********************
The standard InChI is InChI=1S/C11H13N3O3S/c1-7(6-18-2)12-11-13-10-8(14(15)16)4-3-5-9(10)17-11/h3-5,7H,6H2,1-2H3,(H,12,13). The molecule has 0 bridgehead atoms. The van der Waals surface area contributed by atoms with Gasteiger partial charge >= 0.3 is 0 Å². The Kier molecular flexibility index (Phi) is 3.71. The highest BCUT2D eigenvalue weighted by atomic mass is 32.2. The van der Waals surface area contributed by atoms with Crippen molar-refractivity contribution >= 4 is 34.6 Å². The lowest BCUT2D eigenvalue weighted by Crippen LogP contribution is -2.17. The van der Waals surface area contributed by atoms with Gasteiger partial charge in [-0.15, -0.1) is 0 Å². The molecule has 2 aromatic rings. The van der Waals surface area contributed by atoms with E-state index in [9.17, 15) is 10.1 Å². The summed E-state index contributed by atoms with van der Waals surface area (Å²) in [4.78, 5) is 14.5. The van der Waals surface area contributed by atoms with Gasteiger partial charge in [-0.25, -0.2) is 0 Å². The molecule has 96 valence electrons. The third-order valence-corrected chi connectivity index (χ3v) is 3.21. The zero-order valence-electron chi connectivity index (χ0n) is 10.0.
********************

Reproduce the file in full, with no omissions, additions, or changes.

The standard InChI is InChI=1S/C11H13N3O3S/c1-7(6-18-2)12-11-13-10-8(14(15)16)4-3-5-9(10)17-11/h3-5,7H,6H2,1-2H3,(H,12,13). The molecule has 0 bridgehead atoms. The van der Waals surface area contributed by atoms with Gasteiger partial charge >= 0.3 is 0 Å². The Kier molecular flexibility index (Phi) is 3.71. The highest BCUT2D eigenvalue weighted by atomic mass is 32.2. The van der Waals surface area contributed by atoms with Crippen molar-refractivity contribution >= 4 is 34.6 Å². The lowest BCUT2D eigenvalue weighted by Crippen LogP contribution is -2.17. The van der Waals surface area contributed by atoms with Gasteiger partial charge in [-0.15, -0.1) is 0 Å². The molecule has 2 aromatic rings. The van der Waals surface area contributed by atoms with E-state index in [9.17, 15) is 10.1 Å². The summed E-state index contributed by atoms with van der Waals surface area (Å²) in [4.78, 5) is 14.5. The van der Waals surface area contributed by atoms with Gasteiger partial charge in [-0.25, -0.2) is 0 Å². The molecule has 96 valence electrons. The third-order valence-corrected chi connectivity index (χ3v) is 3.21. The zero-order valence-electron chi connectivity index (χ0n) is 10.0.